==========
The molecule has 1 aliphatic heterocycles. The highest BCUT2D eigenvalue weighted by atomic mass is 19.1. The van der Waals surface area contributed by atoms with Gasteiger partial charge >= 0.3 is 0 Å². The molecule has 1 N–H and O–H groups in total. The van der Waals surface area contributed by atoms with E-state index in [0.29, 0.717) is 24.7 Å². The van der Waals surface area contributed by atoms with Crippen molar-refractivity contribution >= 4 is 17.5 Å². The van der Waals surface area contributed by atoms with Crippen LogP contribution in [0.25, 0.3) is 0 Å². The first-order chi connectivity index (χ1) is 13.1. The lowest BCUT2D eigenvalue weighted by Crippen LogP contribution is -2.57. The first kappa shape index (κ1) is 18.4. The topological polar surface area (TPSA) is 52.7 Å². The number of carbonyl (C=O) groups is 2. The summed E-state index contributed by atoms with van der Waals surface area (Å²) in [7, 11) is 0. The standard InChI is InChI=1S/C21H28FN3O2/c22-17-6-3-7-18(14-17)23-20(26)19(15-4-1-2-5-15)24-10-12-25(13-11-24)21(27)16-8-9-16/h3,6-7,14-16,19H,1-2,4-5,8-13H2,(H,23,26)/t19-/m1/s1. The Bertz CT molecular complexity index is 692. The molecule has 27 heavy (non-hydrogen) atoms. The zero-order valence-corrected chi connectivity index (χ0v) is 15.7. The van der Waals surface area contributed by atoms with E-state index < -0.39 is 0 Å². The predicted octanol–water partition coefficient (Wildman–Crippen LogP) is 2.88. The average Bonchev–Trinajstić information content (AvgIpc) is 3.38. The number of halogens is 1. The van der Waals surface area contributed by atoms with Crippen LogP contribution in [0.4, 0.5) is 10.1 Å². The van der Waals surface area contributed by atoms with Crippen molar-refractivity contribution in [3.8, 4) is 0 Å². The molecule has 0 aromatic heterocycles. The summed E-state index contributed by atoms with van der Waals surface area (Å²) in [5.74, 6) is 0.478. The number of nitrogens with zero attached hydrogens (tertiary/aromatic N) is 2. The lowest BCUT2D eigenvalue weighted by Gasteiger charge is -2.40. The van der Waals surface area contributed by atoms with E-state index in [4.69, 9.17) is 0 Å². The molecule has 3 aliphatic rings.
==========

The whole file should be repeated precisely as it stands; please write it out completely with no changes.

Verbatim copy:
The molecule has 1 aliphatic heterocycles. The highest BCUT2D eigenvalue weighted by atomic mass is 19.1. The van der Waals surface area contributed by atoms with Gasteiger partial charge >= 0.3 is 0 Å². The molecule has 1 N–H and O–H groups in total. The van der Waals surface area contributed by atoms with E-state index in [0.29, 0.717) is 24.7 Å². The van der Waals surface area contributed by atoms with Crippen molar-refractivity contribution >= 4 is 17.5 Å². The van der Waals surface area contributed by atoms with Crippen LogP contribution in [0.25, 0.3) is 0 Å². The first-order chi connectivity index (χ1) is 13.1. The lowest BCUT2D eigenvalue weighted by Crippen LogP contribution is -2.57. The first kappa shape index (κ1) is 18.4. The topological polar surface area (TPSA) is 52.7 Å². The number of carbonyl (C=O) groups is 2. The summed E-state index contributed by atoms with van der Waals surface area (Å²) in [7, 11) is 0. The standard InChI is InChI=1S/C21H28FN3O2/c22-17-6-3-7-18(14-17)23-20(26)19(15-4-1-2-5-15)24-10-12-25(13-11-24)21(27)16-8-9-16/h3,6-7,14-16,19H,1-2,4-5,8-13H2,(H,23,26)/t19-/m1/s1. The Bertz CT molecular complexity index is 692. The molecule has 27 heavy (non-hydrogen) atoms. The zero-order valence-corrected chi connectivity index (χ0v) is 15.7. The van der Waals surface area contributed by atoms with E-state index < -0.39 is 0 Å². The predicted octanol–water partition coefficient (Wildman–Crippen LogP) is 2.88. The average Bonchev–Trinajstić information content (AvgIpc) is 3.38. The number of halogens is 1. The van der Waals surface area contributed by atoms with Crippen LogP contribution in [0.4, 0.5) is 10.1 Å². The van der Waals surface area contributed by atoms with Crippen molar-refractivity contribution in [3.8, 4) is 0 Å². The molecule has 0 aromatic heterocycles. The summed E-state index contributed by atoms with van der Waals surface area (Å²) in [5.74, 6) is 0.478. The number of nitrogens with zero attached hydrogens (tertiary/aromatic N) is 2. The lowest BCUT2D eigenvalue weighted by Gasteiger charge is -2.40. The van der Waals surface area contributed by atoms with E-state index in [4.69, 9.17) is 0 Å². The molecule has 3 aliphatic rings.